The typical hard disk of the day was a platter that was maybe 15 or 16 inches in diameter, would hold 1MB or 2MB, and cost $10,000 or $15,000. It didn't make sense to save a few hundred dollars on the microchip if you had to spend $10,000 for a printer. The typical hard disk of the day was a platter that was maybe 15 or 16 inches in diameter, would hold 1MB or 2MB, and cost $10,000 or $15,000.

Embedded control sort of launched the market and provided for the platform to be advanced. It spurred the industry to develop lower-cost printers and lower-cost hard drives.

Can you walk us through the 4004 project and how a chip was developed at the time?
It really didn't start off as a project. It started off where I was doing liaison work with the engineering team. I had seen the inside of computers. But the idea of a desktop calculator that was going to be a relatively inexpensive device I had not seen, and I was really curious. The calculator project for Busicom came about when it was felt it might be reasonable to do some custom work. The first such project they took on was this calculator project for Busicom. I was assigned just to be a liaison for them, not to provide any design work.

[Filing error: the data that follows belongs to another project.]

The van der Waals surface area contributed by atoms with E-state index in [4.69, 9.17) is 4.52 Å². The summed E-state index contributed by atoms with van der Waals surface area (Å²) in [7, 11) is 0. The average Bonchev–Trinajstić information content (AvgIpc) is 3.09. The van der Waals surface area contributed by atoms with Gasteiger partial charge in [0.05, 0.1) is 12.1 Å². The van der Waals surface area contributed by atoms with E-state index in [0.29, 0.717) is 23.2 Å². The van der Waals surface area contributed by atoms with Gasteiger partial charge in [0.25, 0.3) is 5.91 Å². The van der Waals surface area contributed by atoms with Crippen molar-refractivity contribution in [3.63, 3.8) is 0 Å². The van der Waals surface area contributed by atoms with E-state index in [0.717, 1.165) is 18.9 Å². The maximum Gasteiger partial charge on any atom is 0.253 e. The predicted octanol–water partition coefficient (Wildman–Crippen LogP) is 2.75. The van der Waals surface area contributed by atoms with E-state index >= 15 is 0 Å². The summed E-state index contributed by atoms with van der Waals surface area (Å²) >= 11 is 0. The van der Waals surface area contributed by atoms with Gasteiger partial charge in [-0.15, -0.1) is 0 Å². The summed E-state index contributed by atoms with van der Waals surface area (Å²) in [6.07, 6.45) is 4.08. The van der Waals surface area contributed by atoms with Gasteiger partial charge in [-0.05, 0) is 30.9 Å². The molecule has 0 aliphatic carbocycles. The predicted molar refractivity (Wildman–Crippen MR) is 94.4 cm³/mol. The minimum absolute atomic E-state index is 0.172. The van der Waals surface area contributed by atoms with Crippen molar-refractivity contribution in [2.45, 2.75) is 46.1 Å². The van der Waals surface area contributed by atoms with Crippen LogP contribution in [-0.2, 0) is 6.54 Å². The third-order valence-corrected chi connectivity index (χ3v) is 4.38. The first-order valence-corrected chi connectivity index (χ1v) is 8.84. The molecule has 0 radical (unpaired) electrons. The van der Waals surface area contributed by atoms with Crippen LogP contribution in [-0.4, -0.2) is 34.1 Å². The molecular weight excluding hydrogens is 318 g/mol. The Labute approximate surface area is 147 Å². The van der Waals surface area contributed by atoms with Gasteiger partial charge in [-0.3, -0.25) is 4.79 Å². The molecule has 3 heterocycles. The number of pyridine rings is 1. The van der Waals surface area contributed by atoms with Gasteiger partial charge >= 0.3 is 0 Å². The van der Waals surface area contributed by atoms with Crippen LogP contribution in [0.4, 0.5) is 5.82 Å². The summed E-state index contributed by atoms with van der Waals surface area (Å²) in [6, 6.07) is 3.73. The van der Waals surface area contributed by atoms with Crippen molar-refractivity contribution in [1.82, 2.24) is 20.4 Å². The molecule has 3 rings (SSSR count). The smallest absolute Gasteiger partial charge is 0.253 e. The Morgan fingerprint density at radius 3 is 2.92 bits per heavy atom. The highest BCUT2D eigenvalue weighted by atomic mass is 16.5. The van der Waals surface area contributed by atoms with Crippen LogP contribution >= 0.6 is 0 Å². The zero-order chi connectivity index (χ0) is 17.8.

What was your input?
(Later) I became concerned about the design. Bob Noyce asked for suggestions. I came up with the idea that...a general-purpose computer could be programmed to perform specific tasks needed for the calculator. For example, the original design called for logic to run the printer. But I said, "Let's come up with programming to run the printer." Everything you move (from logic) to programming means you put it into ROM (read-only memory), which you got pretty cheaply. Logic required more area and more design time, and it committed you to that particular printer. Whereas as if you wanted to change the printer later...you could just write a new program.